When I talk to many runners who still use “traditional” running shoes,and then tell them about Xero Shoes, they often say “Well, there’s a debate about barefoot/minimalist shoes.”
First, the quotes are because what we call “traditional” running shoes have only been around for less than 0.05% of the time humans have been wearing protective footwear.
Second, there’s really no debate.
There are people who have opinions that barefoot/minimal is somehow bad based on limited amounts of research, or anecdotes, or information put out by companies that make traditional shoes, and then there is…
Yes, I’m implying that the truth is: Natural Movement — whether you’re barefoot or in a truly minimalist shoe like Xero Shoes — is demonstrably better than being in a padded, motion-controlled, heel-elevated, toe-squeezing shoe.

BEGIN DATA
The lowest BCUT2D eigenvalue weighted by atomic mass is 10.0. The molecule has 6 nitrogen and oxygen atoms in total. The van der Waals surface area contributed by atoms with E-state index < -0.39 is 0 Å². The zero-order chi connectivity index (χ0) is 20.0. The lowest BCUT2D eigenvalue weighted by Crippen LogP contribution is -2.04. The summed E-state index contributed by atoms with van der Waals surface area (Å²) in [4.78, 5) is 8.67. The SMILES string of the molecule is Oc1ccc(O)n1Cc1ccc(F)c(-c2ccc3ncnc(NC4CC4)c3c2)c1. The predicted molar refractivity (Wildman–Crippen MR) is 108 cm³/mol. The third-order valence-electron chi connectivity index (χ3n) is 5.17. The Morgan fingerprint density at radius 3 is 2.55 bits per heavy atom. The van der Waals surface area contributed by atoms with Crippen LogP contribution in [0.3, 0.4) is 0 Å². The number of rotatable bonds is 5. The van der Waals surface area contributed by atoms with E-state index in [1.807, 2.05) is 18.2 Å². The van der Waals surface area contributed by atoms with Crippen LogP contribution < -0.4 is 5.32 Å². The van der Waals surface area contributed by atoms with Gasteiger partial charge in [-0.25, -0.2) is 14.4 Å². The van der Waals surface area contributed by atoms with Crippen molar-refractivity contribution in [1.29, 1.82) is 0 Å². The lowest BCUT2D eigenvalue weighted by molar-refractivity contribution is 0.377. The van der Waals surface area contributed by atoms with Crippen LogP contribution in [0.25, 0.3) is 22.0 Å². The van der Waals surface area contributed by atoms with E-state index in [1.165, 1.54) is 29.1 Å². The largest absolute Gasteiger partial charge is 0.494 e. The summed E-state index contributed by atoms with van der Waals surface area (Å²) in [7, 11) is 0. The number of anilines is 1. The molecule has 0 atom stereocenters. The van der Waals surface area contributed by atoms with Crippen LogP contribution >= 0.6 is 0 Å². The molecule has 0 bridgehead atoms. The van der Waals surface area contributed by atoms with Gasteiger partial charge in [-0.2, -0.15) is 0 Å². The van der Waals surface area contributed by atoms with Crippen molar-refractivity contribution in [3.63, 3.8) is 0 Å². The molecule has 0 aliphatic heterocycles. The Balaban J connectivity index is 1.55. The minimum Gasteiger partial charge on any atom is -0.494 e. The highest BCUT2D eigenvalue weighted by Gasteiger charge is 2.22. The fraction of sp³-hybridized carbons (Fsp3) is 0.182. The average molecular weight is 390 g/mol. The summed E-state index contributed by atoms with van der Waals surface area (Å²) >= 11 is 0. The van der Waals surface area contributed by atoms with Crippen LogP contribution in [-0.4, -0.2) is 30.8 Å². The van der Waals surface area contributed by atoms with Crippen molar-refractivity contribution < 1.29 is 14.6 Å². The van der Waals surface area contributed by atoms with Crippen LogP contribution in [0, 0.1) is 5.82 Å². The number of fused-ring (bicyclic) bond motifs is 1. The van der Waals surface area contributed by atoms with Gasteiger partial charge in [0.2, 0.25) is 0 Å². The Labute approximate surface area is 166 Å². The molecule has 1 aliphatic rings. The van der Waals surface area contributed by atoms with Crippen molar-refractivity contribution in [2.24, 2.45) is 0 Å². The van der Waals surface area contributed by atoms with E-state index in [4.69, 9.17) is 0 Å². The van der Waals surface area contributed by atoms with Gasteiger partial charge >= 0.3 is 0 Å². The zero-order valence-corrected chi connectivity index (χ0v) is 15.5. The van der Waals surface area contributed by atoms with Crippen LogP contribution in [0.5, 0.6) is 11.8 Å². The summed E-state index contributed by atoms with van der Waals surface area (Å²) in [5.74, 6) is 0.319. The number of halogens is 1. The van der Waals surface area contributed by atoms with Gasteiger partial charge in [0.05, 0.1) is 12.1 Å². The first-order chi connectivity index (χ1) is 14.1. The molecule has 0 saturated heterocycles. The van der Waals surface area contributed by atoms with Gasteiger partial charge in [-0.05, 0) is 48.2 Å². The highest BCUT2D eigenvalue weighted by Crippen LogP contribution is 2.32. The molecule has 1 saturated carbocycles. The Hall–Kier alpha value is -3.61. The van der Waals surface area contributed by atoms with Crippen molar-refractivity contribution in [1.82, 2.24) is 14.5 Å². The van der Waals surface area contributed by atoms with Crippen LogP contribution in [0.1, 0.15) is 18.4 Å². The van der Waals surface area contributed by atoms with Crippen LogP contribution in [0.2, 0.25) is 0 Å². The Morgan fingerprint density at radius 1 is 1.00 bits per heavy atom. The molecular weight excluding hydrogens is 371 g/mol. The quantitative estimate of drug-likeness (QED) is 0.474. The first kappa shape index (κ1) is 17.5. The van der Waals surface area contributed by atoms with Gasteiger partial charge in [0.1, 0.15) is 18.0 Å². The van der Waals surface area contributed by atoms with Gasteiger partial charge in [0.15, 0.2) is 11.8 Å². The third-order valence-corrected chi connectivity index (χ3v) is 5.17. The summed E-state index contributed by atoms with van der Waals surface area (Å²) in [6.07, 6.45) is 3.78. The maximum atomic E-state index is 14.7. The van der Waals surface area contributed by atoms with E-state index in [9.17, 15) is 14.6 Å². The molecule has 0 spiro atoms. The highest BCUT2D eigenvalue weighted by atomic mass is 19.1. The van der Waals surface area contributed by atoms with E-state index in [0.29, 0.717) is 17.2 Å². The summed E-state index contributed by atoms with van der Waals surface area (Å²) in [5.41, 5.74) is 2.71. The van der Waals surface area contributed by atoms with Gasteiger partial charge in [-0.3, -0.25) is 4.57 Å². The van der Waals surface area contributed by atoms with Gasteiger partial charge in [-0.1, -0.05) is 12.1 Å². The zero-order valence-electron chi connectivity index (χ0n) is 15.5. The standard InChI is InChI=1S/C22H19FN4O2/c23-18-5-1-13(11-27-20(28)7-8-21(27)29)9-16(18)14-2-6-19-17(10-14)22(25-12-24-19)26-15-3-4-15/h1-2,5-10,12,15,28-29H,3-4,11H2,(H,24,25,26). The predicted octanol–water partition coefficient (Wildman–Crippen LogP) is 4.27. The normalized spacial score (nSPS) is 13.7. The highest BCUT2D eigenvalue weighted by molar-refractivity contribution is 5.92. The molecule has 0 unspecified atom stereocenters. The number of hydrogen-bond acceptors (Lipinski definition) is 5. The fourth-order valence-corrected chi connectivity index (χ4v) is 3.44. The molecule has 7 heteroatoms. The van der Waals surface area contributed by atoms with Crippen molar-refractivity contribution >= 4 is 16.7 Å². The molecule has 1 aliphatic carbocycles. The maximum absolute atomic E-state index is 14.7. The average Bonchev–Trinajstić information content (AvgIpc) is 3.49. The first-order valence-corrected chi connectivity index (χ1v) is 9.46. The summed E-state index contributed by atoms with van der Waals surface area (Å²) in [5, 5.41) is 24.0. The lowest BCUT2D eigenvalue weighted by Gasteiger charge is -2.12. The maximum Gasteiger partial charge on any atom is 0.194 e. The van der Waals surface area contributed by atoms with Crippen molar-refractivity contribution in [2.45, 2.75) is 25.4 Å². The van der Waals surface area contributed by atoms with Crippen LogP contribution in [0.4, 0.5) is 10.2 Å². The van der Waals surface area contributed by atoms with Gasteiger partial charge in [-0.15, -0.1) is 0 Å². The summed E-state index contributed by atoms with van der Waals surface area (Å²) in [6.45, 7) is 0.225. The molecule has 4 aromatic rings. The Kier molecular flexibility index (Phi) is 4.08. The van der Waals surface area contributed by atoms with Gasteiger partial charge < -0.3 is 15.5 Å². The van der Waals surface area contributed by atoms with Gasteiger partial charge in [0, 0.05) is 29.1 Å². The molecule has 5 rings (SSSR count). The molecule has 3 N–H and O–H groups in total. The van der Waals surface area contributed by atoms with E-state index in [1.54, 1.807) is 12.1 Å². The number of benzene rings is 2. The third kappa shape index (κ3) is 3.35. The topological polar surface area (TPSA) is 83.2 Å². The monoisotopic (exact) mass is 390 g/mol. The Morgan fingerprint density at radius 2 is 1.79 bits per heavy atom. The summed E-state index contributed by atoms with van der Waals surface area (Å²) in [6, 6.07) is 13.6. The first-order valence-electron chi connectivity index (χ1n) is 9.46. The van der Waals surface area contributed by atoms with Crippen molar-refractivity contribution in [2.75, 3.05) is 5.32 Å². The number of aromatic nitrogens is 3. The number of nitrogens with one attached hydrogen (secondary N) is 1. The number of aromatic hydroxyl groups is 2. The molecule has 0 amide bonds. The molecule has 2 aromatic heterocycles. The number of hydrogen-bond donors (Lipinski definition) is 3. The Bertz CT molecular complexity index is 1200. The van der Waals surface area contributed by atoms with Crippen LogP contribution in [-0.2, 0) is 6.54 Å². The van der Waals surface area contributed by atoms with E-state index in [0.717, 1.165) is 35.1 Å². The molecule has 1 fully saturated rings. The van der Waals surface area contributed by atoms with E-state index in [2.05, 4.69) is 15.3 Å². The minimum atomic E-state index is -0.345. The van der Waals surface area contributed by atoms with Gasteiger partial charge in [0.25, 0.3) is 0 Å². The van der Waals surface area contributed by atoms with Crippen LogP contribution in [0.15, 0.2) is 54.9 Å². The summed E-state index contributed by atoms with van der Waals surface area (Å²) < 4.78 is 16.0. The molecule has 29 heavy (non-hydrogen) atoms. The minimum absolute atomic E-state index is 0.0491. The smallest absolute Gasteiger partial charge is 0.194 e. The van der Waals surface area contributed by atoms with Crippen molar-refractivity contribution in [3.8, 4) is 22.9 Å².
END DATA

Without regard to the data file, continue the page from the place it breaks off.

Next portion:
But rather than hash out all my reasons for saying this (which I’ve done many times on this site), here’s a great article that examines “shoes vs. barefoot”:
Here’s the highlight:
…if you want to give barefoot running a try, the best advice is to walk before you run. A minimalist shoe might be a good first step if walking or running in extreme temperatures or where sharp objects may be common. Although minimalist shoes aren’t the same as being barefoot, the mechanics runners and walkers use in them are very similar to when barefoot – and dramatically different to when in shoes.
And this is the key point. It’s about the MOVEMENT, not about the footwear. It just so happens that natural movement is fundamentally impossible in a shoe that, well, doesn’t let your foot move. And a truly minimalist shoe can let your body do what’s natural, and let your feet bend, flex, move, and FEEL.
BTW, a “truly minimalist” shoe isn’t the same as a shoe that’s marketed as “minimalist” but that doesn’t let your toes splay, your foot fend and flex, and your sole get feedback from the ground (which it sends to your brain to help your movement, balance, and agility).